2016 and before
What can investors learn from Leicester City’s chase for the Premier League title?
Leicester City has surprised everyone by challenging for the English Premier League title, but what does the club's fortunes reveal about behavioural psychology and how does that relate to investing?
If you thought the most important investment-related news story of 2016 so far was Brexit, Donald Trump, China, the oil price, or politicians’ tax return revelations, you’d be wrong on all counts. It’s Leicester City FC and its quest to win its first Premier League title.
I don’t make this statement to trivialise or belittle either the fortunes of our clients in uncertain markets or the potential success of a proud football club.
Our clients’ success is ours, given our goals are completely aligned with theirs: the creation of long-term value to assist them in meeting their future financial needs. And the conviction, patience and support shown by UK football fans could be a timely reminder of core values for struggling investors in tough times.
The reason I believe Leicester City’s story relates so closely to markets and investment is due to the behavioural psychology that those fortunes reveal.
It was Matthew Syed at The Times (The Game, Monday 14 March 2016) who first highlighted this parallel; Leicester City, in trying not to lose the race for the Premier League rather than playing to win it, will face the challenge of loss aversion and the paralysis it can cause.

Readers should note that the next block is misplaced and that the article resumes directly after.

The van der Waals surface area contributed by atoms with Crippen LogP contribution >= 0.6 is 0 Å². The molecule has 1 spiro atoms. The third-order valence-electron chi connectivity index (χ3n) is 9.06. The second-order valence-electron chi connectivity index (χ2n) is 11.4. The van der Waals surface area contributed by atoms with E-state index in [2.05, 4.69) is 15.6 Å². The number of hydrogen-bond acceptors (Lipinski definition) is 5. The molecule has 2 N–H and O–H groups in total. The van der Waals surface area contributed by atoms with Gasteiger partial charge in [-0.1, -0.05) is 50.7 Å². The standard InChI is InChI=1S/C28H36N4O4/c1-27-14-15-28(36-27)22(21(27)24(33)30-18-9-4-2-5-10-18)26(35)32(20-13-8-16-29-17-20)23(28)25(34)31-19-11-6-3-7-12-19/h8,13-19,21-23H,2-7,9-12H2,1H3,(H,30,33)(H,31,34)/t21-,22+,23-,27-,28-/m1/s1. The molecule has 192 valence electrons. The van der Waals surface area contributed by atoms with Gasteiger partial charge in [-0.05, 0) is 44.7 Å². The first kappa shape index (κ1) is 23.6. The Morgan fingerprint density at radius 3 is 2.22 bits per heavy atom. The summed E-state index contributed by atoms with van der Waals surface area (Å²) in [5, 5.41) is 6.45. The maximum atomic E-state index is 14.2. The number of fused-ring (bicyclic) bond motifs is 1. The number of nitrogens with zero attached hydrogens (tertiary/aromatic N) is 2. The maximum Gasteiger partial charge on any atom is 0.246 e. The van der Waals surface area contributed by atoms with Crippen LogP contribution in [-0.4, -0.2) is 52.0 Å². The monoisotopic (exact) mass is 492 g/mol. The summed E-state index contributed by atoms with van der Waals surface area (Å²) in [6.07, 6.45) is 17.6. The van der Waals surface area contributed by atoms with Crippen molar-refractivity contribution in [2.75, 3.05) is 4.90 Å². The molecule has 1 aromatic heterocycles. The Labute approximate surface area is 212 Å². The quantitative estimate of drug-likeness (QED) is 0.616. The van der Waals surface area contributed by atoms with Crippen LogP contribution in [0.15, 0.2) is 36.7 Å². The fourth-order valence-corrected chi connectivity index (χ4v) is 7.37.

It’s the equivalent of the fund manager’s temptation to lock in gains too soon and become overly protective, or an advisory client’s counter-productive desire to avoid losses at all costs without understanding risk as manifested by volatility.
In the case of Leicester City, it has affected those fans cashing out on their start of season bets at 5000-1. Locking in a gain becomes very tempting when so much is at stake and I don’t blame them for that.
Committing to the cause
What our clients need is assistance to differentiate when they are selling out of conviction, as opposed to the fear of losing a gain, and an advisory reminder of the importance of a long-term financial plan.
Loss aversion, first demonstrated by Amos Tversky and Daniel Kahneman, is the most pervasive of all behavioural biases, mainly because people have always had a tendency to prefer avoiding losses to acquiring gains.
For those advisers facing clients who insist on trying to time the markets and sell at the first sign of increased volatility, here is the Schroders 3 Step Journey to Rational Decision Making:
- Take the Schroders incomeIQ test and encourage your clients to do likewise. The test uses a simple set of multiple choice questions, which should take no more than five minutes to complete at www.schroders.co.uk/incomeIQ. Then talk about the results and make a (genuine) holistic financial plan.
- Remember that capacity for loss goes far beyond a number and an objective definition.
- “The easiest way to increase happiness is to control your use of time.” (Daniel Kahneman, Thinking, Fast and Slow, 2013) Give clients permission to do things to increase their overall life satisfaction and reduce the worry that loss aversion can cause.
Sticking by long-term tactics
We all make choices that don’t make sense – it’s human nature.
Mix in the fact that clients are often over-confident in their own financial acumen (our recent research found that 65% of investors are confident in their ability to make sound investment decisions) and you have a potent, destructive force that can de-rail your financial plans and advice.
Our value fund managers frequently talk about their unemotional appraisal of risk and reward, and their conviction in the value style.
With five games to go, if Leicester City sticks to its long-term, tactical success with low squad turnover and an absence of fear, its chances of beating loss aversion and winning the league will surely increase.